I know what you’re thinking: “maybe if I combine daily fasting, exercise five times per week, some cold baths, and even use a sauna while fasting, my fat loss efforts will skyrocket.” And, you’re certainly right, in the short term…
However, such extreme approaches can also backfire in the long run. For that reason, I decided to write a blog post about using a sauna while fasting so that potential side effects are minimised.
In this blog post, first I’ll talk about some fasting basics. Next up, I’ll give you five lessons to keep in mind when you're in a sauna fasted. Let’s start with the beginning though:
Fasting has become extremely popular in the last decade. Many different fasting protocols exist though, in the same way, many different training programs exist. Nevertheless, many people have been very successful in using fasting to reduce their body weight and fat mass and become healthier overall.
And, success leaves clues. For that reason, lots of science has been published on fasting as a health tool in the last few years (1; 2; 3; 4; 5; 6).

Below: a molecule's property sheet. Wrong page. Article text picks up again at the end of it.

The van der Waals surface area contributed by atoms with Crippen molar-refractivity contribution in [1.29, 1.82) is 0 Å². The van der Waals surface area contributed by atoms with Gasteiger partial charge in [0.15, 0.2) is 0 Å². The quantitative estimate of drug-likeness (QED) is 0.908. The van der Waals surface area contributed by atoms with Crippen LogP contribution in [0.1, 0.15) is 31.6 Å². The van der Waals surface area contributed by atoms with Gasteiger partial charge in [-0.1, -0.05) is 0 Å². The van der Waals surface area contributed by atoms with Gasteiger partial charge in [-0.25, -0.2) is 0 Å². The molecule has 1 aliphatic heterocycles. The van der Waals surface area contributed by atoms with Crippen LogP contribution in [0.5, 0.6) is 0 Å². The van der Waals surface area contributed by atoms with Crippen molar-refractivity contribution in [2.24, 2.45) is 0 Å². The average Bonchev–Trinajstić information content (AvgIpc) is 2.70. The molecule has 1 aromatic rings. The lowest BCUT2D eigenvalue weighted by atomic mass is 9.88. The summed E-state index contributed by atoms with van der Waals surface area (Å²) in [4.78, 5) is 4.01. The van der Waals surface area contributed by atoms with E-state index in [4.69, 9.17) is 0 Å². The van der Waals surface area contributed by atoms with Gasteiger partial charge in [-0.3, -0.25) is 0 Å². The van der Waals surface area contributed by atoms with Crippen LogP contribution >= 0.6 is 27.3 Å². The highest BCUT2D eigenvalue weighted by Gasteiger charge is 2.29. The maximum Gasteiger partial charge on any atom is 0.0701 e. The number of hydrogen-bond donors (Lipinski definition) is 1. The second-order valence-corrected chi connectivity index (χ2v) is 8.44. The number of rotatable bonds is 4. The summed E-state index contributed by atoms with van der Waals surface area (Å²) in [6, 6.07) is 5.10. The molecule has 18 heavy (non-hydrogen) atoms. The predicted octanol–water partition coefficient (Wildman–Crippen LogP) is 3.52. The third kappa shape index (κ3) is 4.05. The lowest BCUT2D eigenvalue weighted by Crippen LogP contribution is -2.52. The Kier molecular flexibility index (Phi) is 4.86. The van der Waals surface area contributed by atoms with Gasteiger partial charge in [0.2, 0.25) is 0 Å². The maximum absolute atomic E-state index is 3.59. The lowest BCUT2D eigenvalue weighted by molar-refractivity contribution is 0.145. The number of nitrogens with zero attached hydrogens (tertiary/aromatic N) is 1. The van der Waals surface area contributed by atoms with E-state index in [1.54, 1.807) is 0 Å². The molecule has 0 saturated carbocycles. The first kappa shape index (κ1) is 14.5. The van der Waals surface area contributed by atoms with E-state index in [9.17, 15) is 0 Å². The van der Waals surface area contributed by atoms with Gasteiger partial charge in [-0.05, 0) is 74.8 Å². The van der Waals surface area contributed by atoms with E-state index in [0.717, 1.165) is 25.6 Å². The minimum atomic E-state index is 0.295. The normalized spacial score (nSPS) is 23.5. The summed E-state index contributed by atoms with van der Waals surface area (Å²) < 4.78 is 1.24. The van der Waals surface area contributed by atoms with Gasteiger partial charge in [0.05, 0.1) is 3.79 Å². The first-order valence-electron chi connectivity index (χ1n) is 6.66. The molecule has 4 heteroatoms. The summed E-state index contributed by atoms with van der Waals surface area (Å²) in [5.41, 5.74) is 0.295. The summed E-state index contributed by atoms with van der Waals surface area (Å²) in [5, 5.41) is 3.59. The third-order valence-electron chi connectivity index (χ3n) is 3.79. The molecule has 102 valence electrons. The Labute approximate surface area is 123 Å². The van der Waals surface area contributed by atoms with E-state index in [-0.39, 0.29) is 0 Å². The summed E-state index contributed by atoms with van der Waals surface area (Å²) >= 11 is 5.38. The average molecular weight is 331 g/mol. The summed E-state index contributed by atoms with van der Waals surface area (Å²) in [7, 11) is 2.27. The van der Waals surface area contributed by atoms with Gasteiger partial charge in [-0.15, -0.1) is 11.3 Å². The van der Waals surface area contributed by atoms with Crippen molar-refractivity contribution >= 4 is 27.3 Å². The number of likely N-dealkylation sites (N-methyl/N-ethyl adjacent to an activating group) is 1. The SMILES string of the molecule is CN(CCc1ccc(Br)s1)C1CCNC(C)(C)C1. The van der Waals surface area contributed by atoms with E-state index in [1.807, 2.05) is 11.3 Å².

Even though fasting only has a slight benefit compared to regular dieting (i.e. “caloric restriction”), for many people it’s much easier to implement into their day.
For instance, you can follow a 16/8 “intermittent fasting” schedule. During such a schedule, you’re fasting 16 hours a day and eating during an 8-hour window. Another very popular approach is the “One Meal A Day” (OMAD) approach, where you’ll eat one big meal per day, usually in the evening. And to follow the 16/8 protocol, you'll basically only have to skip breakfast.
Of course, during your daily life, it takes people some time to get accustomed to not eating. During the fasting window, your body needs to learn to burn the carbohydrates that are still stored in your muscles and liver, and once these are burned off, to rely on your body fat.
Many people are used to eating every few hours when they’re awake. In that case, getting used to fasting and not consuming any calories for long periods of time can be difficult. Suffice it to say that fasting is a stressor on the human body.
Don’t be alarmed by the term “stress” though. Stress can be healthy for humans, assuming the stress isn’t excessive. In biology, that principle is called “hormesis” or “hormetic stress” - meaning that in small or medium-sized portions, the stress ensures that the organism becomes stronger (7; 8; 9).
Exercise is a hormetic stressor, for instance. If you exercise in controlled dosages, you’ll become healthier overall. Of course, there’s a limit to your ability to get stronger through exercise - if you don’t rest sufficiently, you’ll get weaker over time because the stress is too much for the organism to handle.